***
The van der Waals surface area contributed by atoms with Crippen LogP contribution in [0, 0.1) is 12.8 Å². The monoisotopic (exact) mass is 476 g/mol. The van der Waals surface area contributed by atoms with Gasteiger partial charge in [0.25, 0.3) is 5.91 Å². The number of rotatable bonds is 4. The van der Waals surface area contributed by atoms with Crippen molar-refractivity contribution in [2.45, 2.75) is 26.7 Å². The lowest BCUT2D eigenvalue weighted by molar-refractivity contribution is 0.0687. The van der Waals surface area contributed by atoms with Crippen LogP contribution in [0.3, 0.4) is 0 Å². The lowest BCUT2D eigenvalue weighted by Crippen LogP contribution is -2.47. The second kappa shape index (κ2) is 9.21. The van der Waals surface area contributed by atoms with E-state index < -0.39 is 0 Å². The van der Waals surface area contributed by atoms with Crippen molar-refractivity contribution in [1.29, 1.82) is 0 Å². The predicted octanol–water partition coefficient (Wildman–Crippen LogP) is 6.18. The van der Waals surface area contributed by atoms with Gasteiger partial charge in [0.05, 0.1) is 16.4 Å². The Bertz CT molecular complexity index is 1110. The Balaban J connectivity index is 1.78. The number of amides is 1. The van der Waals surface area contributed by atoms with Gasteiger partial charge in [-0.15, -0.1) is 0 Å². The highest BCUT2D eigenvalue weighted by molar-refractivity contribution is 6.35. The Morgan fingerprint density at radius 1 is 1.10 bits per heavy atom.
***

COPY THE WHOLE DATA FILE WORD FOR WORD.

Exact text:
The van der Waals surface area contributed by atoms with Crippen LogP contribution in [0, 0.1) is 12.8 Å². The monoisotopic (exact) mass is 476 g/mol. The van der Waals surface area contributed by atoms with Gasteiger partial charge in [0.25, 0.3) is 5.91 Å². The number of rotatable bonds is 4. The van der Waals surface area contributed by atoms with Crippen molar-refractivity contribution in [2.45, 2.75) is 26.7 Å². The lowest BCUT2D eigenvalue weighted by molar-refractivity contribution is 0.0687. The van der Waals surface area contributed by atoms with Crippen LogP contribution in [0.3, 0.4) is 0 Å². The lowest BCUT2D eigenvalue weighted by Crippen LogP contribution is -2.47. The second kappa shape index (κ2) is 9.21. The van der Waals surface area contributed by atoms with E-state index < -0.39 is 0 Å². The van der Waals surface area contributed by atoms with Crippen molar-refractivity contribution in [1.29, 1.82) is 0 Å². The predicted octanol–water partition coefficient (Wildman–Crippen LogP) is 6.18. The van der Waals surface area contributed by atoms with Gasteiger partial charge in [0.05, 0.1) is 16.4 Å². The Bertz CT molecular complexity index is 1110. The Balaban J connectivity index is 1.78. The number of amides is 1. The van der Waals surface area contributed by atoms with Gasteiger partial charge in [-0.15, -0.1) is 0 Å². The highest BCUT2D eigenvalue weighted by molar-refractivity contribution is 6.35. The Morgan fingerprint density at radius 1 is 1.10 bits per heavy atom.